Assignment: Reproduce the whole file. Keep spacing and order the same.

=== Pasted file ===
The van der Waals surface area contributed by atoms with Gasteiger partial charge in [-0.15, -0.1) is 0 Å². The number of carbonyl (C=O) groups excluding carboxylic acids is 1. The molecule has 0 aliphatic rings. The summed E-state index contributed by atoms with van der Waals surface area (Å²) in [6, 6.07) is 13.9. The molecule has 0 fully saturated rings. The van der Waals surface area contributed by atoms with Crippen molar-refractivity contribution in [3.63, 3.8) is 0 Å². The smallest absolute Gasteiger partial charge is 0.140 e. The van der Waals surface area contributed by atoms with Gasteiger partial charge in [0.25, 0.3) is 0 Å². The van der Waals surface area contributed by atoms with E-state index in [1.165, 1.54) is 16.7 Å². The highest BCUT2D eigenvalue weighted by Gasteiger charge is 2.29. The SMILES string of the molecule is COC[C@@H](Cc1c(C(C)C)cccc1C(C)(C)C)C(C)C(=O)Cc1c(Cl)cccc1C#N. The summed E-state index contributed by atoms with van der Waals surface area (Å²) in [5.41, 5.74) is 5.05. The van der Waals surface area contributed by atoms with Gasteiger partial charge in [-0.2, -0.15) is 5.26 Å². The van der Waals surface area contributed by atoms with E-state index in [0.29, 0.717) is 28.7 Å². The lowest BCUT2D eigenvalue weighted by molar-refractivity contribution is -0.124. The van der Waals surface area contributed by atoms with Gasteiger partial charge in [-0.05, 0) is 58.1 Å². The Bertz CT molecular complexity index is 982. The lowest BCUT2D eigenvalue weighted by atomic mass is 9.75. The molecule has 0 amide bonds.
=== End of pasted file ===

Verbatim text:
The van der Waals surface area contributed by atoms with Gasteiger partial charge in [-0.15, -0.1) is 0 Å². The number of carbonyl (C=O) groups excluding carboxylic acids is 1. The molecule has 0 aliphatic rings. The summed E-state index contributed by atoms with van der Waals surface area (Å²) in [6, 6.07) is 13.9. The molecule has 0 fully saturated rings. The van der Waals surface area contributed by atoms with Crippen molar-refractivity contribution in [3.63, 3.8) is 0 Å². The smallest absolute Gasteiger partial charge is 0.140 e. The van der Waals surface area contributed by atoms with Gasteiger partial charge in [0.25, 0.3) is 0 Å². The van der Waals surface area contributed by atoms with E-state index in [1.165, 1.54) is 16.7 Å². The highest BCUT2D eigenvalue weighted by Gasteiger charge is 2.29. The SMILES string of the molecule is COC[C@@H](Cc1c(C(C)C)cccc1C(C)(C)C)C(C)C(=O)Cc1c(Cl)cccc1C#N. The summed E-state index contributed by atoms with van der Waals surface area (Å²) in [5.41, 5.74) is 5.05. The van der Waals surface area contributed by atoms with Gasteiger partial charge in [-0.2, -0.15) is 5.26 Å². The van der Waals surface area contributed by atoms with E-state index in [0.29, 0.717) is 28.7 Å². The lowest BCUT2D eigenvalue weighted by molar-refractivity contribution is -0.124. The van der Waals surface area contributed by atoms with Gasteiger partial charge in [-0.05, 0) is 58.1 Å². The Bertz CT molecular complexity index is 982. The lowest BCUT2D eigenvalue weighted by atomic mass is 9.75. The molecule has 0 amide bonds.